Journal of Hydrometeorology
The land surface freeze–thaw (F/T) state plays a key role in the hydrological and carbon cycles and thus affects water and energy exchanges and vegetation productivity at the land surface. In this study, an F/T assimilation algorithm was developed for the NASA Goddard Earth Observing System, version 5 (GEOS-5), modeling and assimilation framework. The algorithm includes a newly developed observation operator that diagnoses the landscape F/T state in the GEOS-5 Catchment land surface model. The F/T analysis is a rule-based approach that adjusts Catchment model state variables in response to binary F/T observations, while also considering forecast and observation errors. A regional observing system simulation experiment was conducted using synthetically generated F/T observations. The assimilation of perfect (error free) F/T observations reduced the root-mean-square errors (RMSEs) of surface temperature and soil temperature by 0.206° and 0.061°C, respectively, when compared to model estimates (equivalent to a relative RMSE reduction of 6.7% and 3.1%, respectively). For a maximum classification error CEmax of 10% in the synthetic F/T observations, the F/T assimilation reduced the RMSE of surface temperature and soil temperature by 0.178° and 0.036°C, respectively. For CEmax = 20%, the F/T assimilation still reduces the RMSE of model surface temperature estimates by 0.149°C but yields no improvement over the model soil temperature estimates. The F/T assimilation scheme is being developed to exploit planned F/T products from the NASA Soil Moisture Active Passive (SMAP) mission.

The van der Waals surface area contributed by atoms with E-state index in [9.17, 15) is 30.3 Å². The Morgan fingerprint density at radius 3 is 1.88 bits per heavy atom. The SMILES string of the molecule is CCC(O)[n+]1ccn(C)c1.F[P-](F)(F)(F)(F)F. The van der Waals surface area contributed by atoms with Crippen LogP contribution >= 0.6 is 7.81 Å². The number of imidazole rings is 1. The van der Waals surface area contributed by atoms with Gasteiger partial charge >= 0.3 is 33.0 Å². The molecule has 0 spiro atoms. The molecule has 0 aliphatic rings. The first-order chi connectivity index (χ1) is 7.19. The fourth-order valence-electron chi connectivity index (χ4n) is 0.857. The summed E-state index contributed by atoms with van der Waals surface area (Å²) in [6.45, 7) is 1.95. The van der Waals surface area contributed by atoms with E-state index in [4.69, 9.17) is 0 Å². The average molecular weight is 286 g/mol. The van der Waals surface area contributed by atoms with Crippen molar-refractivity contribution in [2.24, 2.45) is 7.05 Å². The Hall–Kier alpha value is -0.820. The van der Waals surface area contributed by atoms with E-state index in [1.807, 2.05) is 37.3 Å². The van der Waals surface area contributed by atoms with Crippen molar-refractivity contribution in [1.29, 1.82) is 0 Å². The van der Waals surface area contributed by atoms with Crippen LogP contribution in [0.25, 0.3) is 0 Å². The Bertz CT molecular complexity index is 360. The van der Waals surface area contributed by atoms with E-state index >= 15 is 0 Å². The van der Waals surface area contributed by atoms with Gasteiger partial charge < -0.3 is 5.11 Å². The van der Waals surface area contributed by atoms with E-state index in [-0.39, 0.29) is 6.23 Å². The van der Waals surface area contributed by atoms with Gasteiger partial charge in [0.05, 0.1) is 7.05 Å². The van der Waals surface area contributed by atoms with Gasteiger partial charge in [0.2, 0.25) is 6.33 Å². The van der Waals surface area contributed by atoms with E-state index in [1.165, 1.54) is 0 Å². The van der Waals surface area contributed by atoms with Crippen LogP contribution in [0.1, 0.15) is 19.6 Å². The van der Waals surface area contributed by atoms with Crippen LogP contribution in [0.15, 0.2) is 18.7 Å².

Data assimilation, Land surface model
© 2015 American Meteorological Society
Farhadi, L., R. Reichle, G. De Lannoy, and J. Kimball, 2015: Assimilation of Freeze–Thaw Observations into the NASA Catchment Land Surface Model. J. Hydrometeor., 16, 730–743, doi: 10.1175/JHM-D-14-0065.1